Morbid Curiosity: Inside Edinburgh’s (In)famous Anatomical Museums
Severed limbs, heads in jars, and the death mask of the infamous resurrectionist William Burke: Dear Darkling steps inside Edinburgh’s famous Anatomical Museums.
Alongside the University’s Anatomical Museum, the Surgeon’s Hall Museums in Edinburgh, Scotland, provide visitors with unique insight into the grizzly past of medical history, and have continued to entice darklings from around the world since the late 1600s. The museum has now been separated into 3 distinct sections: The History of Surgery Museum, The Museum of Dentistry, and the Wohl Pathology Museum. If you have ever dreamed of visiting the Mütter Museum in Pennsylvania or the Medizinhistorisches Museum in Berlin, this one is definitely for you.
The History of Surgery Museum
Surgery began as a barbarous profession (pardon the pun), steeped in gore and brutality; it’s little wonder Sweeney Todd became so iconic in the 19th century. The red and white poles seen outside barber’s stores today were once symbols of blood and bandages, the pole itself an homage to the poles gripped by patients during surgical procedures. With no anesthesia until the 1840s, and no antiseptics until the late 1860s, most surgeons were lightning-fast and disturbingly strong; the knives of the great Robert Liston (known for his ability to amputate a leg within 30 seconds flat) are on display here, approximately 4 meters away from a pocketbook made from the skin of notorious murderer William Burke. The death mask of Burke also resides in this museum, the lines from the noose still visible around his neck (see below).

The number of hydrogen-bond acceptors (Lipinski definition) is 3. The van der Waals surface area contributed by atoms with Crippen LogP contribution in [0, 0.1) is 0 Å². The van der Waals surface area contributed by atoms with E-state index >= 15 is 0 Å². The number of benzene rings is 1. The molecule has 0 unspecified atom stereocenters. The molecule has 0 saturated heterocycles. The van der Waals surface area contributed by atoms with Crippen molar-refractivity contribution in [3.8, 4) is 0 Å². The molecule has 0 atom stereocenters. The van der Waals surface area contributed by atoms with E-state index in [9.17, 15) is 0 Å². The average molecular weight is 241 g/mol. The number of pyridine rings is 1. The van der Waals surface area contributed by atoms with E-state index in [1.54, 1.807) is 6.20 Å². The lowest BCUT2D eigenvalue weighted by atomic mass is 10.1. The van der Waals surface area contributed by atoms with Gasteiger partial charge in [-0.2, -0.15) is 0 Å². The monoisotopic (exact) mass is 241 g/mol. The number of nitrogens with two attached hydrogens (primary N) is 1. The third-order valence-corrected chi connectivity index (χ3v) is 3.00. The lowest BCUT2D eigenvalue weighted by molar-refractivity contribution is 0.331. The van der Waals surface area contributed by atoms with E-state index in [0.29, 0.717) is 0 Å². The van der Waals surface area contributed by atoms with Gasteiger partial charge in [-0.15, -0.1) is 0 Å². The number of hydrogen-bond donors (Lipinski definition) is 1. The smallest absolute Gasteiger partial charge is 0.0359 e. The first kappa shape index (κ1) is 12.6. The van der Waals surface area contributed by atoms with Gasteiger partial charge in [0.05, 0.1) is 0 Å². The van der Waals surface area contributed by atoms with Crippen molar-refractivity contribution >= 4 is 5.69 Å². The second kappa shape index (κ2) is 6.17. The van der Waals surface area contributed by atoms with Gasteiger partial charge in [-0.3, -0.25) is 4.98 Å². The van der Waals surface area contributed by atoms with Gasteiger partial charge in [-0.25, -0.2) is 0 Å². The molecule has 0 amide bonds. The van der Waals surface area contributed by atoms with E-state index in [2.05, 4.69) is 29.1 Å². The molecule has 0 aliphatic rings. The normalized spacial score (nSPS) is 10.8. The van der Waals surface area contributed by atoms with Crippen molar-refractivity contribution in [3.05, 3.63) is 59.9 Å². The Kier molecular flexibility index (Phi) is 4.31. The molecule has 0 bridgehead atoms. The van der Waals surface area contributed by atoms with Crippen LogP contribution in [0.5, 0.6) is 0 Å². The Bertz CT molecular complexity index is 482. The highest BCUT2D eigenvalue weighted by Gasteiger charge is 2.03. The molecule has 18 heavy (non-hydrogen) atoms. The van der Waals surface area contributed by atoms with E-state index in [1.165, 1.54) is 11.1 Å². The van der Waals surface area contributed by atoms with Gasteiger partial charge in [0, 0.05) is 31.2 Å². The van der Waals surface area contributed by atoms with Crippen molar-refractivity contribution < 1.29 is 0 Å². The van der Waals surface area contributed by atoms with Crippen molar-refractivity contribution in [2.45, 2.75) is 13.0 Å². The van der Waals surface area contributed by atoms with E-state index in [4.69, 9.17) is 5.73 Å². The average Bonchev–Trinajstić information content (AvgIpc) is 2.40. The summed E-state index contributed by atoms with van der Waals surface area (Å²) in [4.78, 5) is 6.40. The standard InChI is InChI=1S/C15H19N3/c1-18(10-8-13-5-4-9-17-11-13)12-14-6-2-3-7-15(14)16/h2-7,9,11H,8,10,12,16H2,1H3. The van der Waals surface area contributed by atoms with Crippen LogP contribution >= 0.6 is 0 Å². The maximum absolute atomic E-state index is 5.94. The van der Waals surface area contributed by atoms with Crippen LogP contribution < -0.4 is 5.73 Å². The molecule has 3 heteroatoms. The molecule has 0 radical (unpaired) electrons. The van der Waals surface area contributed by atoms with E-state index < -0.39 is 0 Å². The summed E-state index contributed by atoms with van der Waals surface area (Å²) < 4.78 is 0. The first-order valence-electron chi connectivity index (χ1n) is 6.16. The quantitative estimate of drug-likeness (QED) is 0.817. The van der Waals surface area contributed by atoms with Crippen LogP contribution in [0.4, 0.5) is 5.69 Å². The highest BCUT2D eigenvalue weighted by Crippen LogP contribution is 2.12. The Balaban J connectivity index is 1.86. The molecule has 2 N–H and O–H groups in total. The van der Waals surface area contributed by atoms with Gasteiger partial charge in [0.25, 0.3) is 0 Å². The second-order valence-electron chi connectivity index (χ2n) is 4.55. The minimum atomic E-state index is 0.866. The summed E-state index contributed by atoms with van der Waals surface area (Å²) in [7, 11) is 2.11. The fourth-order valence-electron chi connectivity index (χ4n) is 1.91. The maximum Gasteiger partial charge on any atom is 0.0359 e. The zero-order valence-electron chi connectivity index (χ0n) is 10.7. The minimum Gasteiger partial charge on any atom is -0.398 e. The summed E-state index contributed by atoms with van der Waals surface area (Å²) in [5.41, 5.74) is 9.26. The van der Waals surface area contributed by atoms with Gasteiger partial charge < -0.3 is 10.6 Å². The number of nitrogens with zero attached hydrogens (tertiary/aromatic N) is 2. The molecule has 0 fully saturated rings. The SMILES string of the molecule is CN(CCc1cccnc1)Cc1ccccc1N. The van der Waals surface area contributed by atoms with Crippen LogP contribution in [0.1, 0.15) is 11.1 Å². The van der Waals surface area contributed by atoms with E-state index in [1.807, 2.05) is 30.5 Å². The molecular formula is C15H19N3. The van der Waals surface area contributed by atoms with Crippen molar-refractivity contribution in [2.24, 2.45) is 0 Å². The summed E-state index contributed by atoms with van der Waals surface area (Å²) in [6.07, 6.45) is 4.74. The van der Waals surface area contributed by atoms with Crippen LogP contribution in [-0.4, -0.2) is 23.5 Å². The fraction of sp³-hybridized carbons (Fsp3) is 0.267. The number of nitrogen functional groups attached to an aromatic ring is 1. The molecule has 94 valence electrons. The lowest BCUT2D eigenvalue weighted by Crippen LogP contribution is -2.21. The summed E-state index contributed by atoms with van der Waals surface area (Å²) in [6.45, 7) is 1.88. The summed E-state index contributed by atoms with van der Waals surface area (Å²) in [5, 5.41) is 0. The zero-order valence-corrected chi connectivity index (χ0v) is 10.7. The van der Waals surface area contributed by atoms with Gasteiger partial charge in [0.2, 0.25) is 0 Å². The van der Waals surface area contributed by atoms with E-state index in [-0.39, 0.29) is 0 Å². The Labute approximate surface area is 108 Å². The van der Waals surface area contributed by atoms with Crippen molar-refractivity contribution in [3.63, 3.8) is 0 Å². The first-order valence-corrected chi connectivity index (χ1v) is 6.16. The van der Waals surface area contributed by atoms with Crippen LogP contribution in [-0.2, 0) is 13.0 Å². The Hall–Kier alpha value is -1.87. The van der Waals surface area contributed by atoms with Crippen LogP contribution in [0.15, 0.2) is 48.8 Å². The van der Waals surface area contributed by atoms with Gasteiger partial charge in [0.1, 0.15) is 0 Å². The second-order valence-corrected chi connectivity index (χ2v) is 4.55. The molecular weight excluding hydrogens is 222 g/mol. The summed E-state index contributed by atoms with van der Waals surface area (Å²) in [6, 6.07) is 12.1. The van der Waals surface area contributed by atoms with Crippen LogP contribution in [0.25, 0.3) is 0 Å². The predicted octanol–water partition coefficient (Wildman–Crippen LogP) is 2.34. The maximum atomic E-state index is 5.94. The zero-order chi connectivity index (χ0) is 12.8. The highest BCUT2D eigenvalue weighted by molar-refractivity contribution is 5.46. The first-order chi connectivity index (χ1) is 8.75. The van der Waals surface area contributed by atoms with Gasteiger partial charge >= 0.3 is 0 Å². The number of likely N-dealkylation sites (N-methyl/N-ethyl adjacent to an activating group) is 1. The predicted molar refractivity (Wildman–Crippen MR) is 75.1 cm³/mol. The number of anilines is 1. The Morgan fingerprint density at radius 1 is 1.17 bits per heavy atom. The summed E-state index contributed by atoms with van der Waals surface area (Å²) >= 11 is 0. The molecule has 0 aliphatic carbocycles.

The History of Surgery Museum aims to educate its audience on the grizzly details of past procedures, from public dissections to amputations, and the ways in which technology has advanced since the late 1600s. Visitors are invited to try their hand at current surgical techniques, experience the force required to crack open a ribcage, and view a mock public dissection. A display mimicking the week-long public dissection of David Myles, a hanged convict, is also available for your gruesome pleasure in the lower level of the museum (see below).
Although the recommended age of viewing is 10+, the museum does cater to little ones. Children can often be seen staring into exhibits intently, exploring the shelves of plastinated organs, and racing one another to complete their “Museum Detectives” workbooks. For adults, events are frequently held at the museum. Dr Lindsey Fitzharris, author of The Butchering Art, has been known to hold talks at the museum, whilst the walking tour “Blood and Guts” allows visitors a rip-roaring romp through Edinburgh’s cadaverous cobbled streets.
The Wohl Pathology Museum
Just next door, the Wohl Pathology Museum is home to one of the largest collections of pathological anatomy in the world. Known as the “Chamber of Curiosities,” the two story exhibition takes approximately 3 hours to walk around. Even after all that time, we can guarantee you will have missed something. We recommend your comfiest pair of New Rocks for this one.